`service` is the primary exchange and the routing key is used to decide which queue to route the message to. The exchange is set up to be a _topic_, which gives the benefit of being able to add a new queue without much effort to process certain messages. E.g. it could be used to intercept the "borrower deleted" message and initiate a GDPR cleanup.
#### Queues
- `delay:1m`: Used to delay messages 1 minute. Messages put here will have a header which is the queue to route it back to, and the built in TTL will make sure it happens after 1 minute.
- There is also a binding to the `delay` exchange
There is support for making more variations of this.
### Security
- No way to connect to AMQP externally in production
- Management UI (over HTTPS) will only be accessible on Intranet
- One user per service
- Because of the design choice to let clients set up the resources, they need to have a bit more access then needed
- Can also improve/restrict access over time
- Encryption is not used
- Avoid sensitive data in messages
- SSL is not used
- LDAP is not enabled, but an option if needed
- OAuth is also an option, maybe better
#### Considerations
......@@ -32,6 +111,10 @@ RabbitMQ comes with multiple mechanisms for monitoring.
**TODO** DETAIL THIS SECTION
### Shovel plugin
The clients can put messages on a dead-letter queue. In a scenario where e.g. MailChimp is unavailable for a long time, a lot of messages would be put on a dead-letter queue. The _shovel_ plugin enables an administrator to put all those messages back on a queue so that they can be retried.
## Clients
### Koha
......@@ -50,26 +133,7 @@ Future use cases can be to use the deleted event to trigger clean up in other sy
**Consumes** events related to borrowers. This service is responsible of synchronizing the subscription status and email address of borrowers with MailChimp.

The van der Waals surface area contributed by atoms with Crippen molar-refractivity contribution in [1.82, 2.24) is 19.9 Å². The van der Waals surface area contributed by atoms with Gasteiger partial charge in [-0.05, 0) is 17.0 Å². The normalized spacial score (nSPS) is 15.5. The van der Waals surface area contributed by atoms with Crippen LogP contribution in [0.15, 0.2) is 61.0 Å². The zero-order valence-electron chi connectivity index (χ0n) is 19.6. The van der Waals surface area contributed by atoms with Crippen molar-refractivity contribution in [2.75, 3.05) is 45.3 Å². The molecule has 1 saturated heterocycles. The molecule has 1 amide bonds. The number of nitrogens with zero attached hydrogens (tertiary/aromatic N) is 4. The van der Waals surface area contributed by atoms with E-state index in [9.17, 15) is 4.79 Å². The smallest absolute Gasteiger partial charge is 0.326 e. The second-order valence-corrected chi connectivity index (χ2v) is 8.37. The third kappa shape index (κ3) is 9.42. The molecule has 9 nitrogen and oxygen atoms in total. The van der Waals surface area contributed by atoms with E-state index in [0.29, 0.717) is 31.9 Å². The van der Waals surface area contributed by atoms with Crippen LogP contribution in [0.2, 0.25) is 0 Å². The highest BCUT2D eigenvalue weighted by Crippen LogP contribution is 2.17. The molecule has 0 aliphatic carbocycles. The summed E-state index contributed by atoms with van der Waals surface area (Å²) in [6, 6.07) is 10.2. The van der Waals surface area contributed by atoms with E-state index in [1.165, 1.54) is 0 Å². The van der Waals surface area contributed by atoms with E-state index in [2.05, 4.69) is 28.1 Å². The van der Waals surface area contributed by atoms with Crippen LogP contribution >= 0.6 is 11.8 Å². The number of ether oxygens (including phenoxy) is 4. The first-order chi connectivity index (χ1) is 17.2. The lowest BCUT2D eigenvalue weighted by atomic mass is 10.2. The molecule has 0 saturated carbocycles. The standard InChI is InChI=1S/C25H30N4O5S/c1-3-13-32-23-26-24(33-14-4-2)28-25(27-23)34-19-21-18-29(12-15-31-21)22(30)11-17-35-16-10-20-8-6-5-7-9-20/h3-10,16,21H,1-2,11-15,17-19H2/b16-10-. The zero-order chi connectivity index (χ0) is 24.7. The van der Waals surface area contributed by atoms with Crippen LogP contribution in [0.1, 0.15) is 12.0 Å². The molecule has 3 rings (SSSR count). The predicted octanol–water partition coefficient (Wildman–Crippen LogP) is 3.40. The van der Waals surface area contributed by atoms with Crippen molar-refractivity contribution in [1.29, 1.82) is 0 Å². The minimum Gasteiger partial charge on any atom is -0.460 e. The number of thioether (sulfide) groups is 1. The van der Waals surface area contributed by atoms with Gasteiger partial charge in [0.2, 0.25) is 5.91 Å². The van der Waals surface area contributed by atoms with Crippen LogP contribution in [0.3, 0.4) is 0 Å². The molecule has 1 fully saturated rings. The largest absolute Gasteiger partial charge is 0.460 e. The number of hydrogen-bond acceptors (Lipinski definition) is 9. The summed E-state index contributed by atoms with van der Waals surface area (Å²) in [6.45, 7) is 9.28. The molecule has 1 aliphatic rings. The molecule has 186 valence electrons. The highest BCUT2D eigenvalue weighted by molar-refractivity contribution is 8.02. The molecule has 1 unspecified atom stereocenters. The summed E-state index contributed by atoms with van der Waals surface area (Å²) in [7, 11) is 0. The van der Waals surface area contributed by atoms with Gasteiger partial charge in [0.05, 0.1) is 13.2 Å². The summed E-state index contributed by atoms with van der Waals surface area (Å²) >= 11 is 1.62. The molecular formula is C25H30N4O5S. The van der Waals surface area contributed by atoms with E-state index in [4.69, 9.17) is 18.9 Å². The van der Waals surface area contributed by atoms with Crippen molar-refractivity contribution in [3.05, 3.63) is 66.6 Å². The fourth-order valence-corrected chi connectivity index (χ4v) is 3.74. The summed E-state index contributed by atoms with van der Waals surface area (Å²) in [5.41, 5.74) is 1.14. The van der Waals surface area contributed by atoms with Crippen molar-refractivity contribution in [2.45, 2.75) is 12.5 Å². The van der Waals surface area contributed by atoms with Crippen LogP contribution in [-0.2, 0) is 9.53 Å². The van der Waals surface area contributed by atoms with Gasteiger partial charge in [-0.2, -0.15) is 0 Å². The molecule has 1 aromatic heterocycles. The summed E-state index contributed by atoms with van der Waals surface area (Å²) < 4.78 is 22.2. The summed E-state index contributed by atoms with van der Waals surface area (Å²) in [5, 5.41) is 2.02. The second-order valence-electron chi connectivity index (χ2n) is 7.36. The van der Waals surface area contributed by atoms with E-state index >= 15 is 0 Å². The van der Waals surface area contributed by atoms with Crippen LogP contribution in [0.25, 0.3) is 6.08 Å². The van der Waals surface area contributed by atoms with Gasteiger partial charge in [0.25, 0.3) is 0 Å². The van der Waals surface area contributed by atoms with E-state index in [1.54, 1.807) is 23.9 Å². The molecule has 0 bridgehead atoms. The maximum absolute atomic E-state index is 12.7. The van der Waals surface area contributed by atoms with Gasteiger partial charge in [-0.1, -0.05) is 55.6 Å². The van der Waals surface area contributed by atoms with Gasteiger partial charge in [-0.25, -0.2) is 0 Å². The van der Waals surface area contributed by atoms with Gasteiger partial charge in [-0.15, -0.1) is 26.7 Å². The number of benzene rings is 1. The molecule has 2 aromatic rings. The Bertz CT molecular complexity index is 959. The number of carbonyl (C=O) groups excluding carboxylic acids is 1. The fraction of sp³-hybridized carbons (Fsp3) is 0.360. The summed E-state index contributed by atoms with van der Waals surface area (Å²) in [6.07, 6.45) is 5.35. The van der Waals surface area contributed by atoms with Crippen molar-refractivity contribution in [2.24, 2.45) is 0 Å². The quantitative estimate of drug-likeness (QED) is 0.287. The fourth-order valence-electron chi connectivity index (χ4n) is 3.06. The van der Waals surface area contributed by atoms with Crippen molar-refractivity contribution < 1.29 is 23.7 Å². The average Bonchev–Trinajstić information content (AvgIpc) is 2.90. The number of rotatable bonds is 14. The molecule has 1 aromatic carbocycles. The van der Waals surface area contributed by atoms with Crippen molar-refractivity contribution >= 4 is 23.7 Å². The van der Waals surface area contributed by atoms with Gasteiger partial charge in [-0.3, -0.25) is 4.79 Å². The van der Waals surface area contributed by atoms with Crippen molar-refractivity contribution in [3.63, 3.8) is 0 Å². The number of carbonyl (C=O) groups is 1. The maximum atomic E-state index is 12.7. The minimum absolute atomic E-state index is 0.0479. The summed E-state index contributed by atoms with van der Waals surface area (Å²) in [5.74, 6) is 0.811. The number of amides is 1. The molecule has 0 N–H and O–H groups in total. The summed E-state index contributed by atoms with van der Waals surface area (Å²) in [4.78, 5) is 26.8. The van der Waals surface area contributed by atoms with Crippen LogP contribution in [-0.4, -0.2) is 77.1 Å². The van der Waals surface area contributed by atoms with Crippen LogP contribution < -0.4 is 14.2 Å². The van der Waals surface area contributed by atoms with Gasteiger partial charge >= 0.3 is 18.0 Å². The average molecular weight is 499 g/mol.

## Configuration and Docker setup
The following files contain declarative configuration and are mounted into the container:
- `/etc/rabbitmq.conf`
- Main configuration file. Minimal configuration. Most defaults are OK.
- `/etc/enabled_plugins`
- Used to enabled things like _shovel_ and define explicitly which plugins to load.
- `/etc/definitions.json`
- Defines _VHosts_, _users_ (including credentials), _permissions_, common _exchanges_, initial _queues_ and _bindings_.
The clients of RabbitMQ are responsible for setting up everything needed, except users and access control.
The trade-off is that the user has to have more access then strictly needed, but the access control mechanisms in RabbitMQ was not very suited to the needs here.
### Shovel plugin
The clients can put messages on a dead-letter queue. In a scenario where e.g. MailChimp is unavailable for a long time, a lot of messages
would be put on a dead-letter queue. The _shovel_ plugin enables an administrator to put all those messages back on a queue so that they
can be retried.
## Resources and links
- <https://www.rabbitmq.com/>
- <https://github.com/guidesmiths/rascal/tree/master/examples/advanced/> Several thing are based on this example